EU failing to protect journalists: rights group
The Committee to Protect Journalists said in a report that Brussels should do more to make member states defend media rights and that the EU’s institutions were “poorly equipped” to take such action.
“By not holding member states to account, the EU has failed to forcefully and consistently defend press freedom,” the organisation said, adding that some countries “backslide on their democratic commitments.”
In Hungary, state media had become “pro-government mouthpieces”, state advertising was used to “reward friends and punish enemies”, independent journalists had been marginalised and freedom of information laws had been tightened, the New York-based CPJ said.
But the EU had largely “procrastinated” instead of taking on Orban’s right-wing adminstration over the issue of press freedom, apart from low-level disciplinary action and European Parliament resolutions.
“Although Orban’s challenge was viewed as a direct attack against journalists and a fundamental EU value, it was not met with resolute action,” it said.
Across the EU, journalists also faced threats from criminal libel and blasphemy laws, surveillance that threatens their sources, and violence such as the Charlie Hebdo attacks by jihadists on the satirical magazine in Paris in January.
This failure to act by the 28-nation bloc stood in contrast to its insistence on press freedom as a key issue with candidates for membership, such as Turkey and the Balkan states, the CPJ said.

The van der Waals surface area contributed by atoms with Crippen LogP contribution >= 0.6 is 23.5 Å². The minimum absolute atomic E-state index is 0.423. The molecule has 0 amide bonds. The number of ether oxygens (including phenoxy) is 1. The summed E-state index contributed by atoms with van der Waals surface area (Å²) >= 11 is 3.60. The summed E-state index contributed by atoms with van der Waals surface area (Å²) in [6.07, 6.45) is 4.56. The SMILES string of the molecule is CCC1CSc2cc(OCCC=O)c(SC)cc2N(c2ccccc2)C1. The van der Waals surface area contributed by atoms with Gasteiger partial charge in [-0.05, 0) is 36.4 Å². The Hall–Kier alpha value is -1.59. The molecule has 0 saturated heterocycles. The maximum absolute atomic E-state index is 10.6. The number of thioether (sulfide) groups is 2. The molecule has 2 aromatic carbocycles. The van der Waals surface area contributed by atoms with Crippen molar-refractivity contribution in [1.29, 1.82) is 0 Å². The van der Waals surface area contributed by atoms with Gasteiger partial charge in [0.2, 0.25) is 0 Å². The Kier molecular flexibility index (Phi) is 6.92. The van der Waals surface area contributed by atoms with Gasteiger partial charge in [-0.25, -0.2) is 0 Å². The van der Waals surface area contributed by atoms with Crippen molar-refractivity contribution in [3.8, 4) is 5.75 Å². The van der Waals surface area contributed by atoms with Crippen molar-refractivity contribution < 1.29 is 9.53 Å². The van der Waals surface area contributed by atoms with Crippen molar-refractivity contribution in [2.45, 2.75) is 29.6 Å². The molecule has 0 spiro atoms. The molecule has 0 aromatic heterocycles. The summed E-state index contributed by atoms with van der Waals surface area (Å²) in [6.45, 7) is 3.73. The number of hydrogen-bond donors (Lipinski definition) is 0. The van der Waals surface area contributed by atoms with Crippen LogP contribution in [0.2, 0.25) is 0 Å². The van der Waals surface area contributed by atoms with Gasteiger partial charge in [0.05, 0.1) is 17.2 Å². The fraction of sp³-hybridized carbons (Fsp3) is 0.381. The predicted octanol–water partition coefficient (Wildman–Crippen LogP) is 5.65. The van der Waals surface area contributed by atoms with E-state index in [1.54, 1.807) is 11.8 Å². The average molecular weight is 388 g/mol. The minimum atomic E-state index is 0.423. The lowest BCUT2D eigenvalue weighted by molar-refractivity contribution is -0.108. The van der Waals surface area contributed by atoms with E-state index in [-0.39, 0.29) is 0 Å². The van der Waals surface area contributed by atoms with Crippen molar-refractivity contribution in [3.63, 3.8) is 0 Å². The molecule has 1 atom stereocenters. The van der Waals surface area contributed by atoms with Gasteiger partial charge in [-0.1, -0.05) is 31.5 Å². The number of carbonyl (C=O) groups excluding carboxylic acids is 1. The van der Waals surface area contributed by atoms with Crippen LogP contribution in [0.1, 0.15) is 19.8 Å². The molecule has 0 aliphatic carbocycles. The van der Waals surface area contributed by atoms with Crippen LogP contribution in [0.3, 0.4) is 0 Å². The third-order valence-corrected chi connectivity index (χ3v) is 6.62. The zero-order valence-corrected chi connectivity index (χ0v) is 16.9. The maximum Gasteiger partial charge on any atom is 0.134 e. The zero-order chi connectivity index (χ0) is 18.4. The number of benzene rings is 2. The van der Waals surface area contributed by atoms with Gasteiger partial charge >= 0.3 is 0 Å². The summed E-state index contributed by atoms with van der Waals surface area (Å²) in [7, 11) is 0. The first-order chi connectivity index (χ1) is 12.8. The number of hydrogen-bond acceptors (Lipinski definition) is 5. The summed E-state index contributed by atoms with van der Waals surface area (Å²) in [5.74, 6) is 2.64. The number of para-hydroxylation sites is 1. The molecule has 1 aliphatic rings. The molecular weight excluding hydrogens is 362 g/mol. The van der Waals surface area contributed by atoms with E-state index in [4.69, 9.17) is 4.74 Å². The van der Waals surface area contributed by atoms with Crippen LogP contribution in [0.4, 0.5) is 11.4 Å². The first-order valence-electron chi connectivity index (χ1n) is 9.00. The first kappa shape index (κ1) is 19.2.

“It undermines the EU’s capacity to defend press freedom outside its borders by providing authoritarian states with ready-made alibis for their own repressive policies,” it said.
The group said the EU should take steps such as suspending member states’ voting rights when they violate media freedom.
It could also use its wide-ranging regulatory powers in areas such as public broadcasting and digital issues to reinforce protections for journalists, it said.
The EU said it promoted media freedom, but that responsibility ultimately lay with countries.
“We stand for media freedom and we promote media freedom, but the regulation of media activities is something that is reserved according to the treaties for the member states,” spokeswoman Mina Andreeva said.
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